There is urine on the seat again. Every time Shaohan sees splotches of his father’s urine on the toilet seat, something clenches inside him. He doesn’t have to sit there right now, but his mother will at some point. With a heavy heart, Shaohan unravels the toilet paper, the decades-long sadness of the living situation broiling in his mind. He stops. He does not tear off a portion. Fuck it, he thinks, she’s made her bed.
Shaohan sleepily makes his way back to his bed. He can already hear the birds outside. In three hours he has to get up to drive his parents to the airport, and then he has to go open up their school.
Shaohan awakens to the sound of shouting. Same story, different morning: his father yelling at his mother for some trivial shit like burnt pancakes, or something to do with food – which really has less to do with food than his father’s underlying dissatisfaction with life here in Seoul. Shaohan has often wished that his father would leave and return to those greener pastures of Shamsbury where the man believes he’d bask in a better life.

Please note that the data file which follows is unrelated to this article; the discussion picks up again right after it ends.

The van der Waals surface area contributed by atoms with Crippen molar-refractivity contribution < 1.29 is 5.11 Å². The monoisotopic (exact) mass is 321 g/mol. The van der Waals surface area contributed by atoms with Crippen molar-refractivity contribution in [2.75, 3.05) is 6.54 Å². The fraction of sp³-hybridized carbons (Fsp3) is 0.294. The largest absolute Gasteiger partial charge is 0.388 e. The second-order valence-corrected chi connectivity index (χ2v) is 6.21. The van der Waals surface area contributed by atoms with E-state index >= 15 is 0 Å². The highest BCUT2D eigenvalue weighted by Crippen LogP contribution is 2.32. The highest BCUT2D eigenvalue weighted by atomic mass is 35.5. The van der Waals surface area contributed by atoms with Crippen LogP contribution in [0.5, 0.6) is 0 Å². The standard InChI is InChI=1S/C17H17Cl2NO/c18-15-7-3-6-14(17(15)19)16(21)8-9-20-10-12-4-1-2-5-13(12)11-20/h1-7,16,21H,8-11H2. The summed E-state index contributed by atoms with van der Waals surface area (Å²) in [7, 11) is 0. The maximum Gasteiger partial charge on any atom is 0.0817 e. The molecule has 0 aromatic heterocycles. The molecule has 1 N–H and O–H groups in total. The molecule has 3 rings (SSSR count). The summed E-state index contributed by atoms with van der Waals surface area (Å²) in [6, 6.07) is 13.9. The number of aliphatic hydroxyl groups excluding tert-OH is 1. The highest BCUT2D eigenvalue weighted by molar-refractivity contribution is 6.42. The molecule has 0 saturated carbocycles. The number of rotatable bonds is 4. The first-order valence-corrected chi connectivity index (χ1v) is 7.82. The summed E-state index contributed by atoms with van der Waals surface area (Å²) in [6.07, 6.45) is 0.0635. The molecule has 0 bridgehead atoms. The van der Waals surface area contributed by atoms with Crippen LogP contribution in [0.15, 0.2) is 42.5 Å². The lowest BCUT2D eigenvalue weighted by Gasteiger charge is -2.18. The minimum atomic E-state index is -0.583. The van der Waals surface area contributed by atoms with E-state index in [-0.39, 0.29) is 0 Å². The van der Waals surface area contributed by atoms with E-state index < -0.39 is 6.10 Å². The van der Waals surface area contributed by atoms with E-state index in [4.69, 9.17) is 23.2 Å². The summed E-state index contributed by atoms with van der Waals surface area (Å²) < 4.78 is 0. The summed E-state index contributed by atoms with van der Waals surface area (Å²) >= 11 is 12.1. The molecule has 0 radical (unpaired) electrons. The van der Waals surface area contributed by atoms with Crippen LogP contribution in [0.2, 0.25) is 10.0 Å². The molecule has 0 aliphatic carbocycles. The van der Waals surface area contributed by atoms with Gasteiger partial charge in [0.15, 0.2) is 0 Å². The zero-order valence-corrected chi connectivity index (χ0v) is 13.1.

Shaohan used to argue too, when his father started like this. He’d tell the man to stop shouting at his mother. You put yourself here, Shaohan would also retort. You chose to get married — a discreet way to remind his father that he knew the man just wanted to have sexual intercourse with a Korean woman, as if this was a bucket-list Wonder-of-the-World event the man just had to experience. On times like these dreadful mornings, Shaohan used to feel like knocking the man’s head in for that stupidity. When just to indulge in a fetish and experience some imaginary Korean-conquering orgasm, that decision made everything that resulted from it a tragedy. What a mess.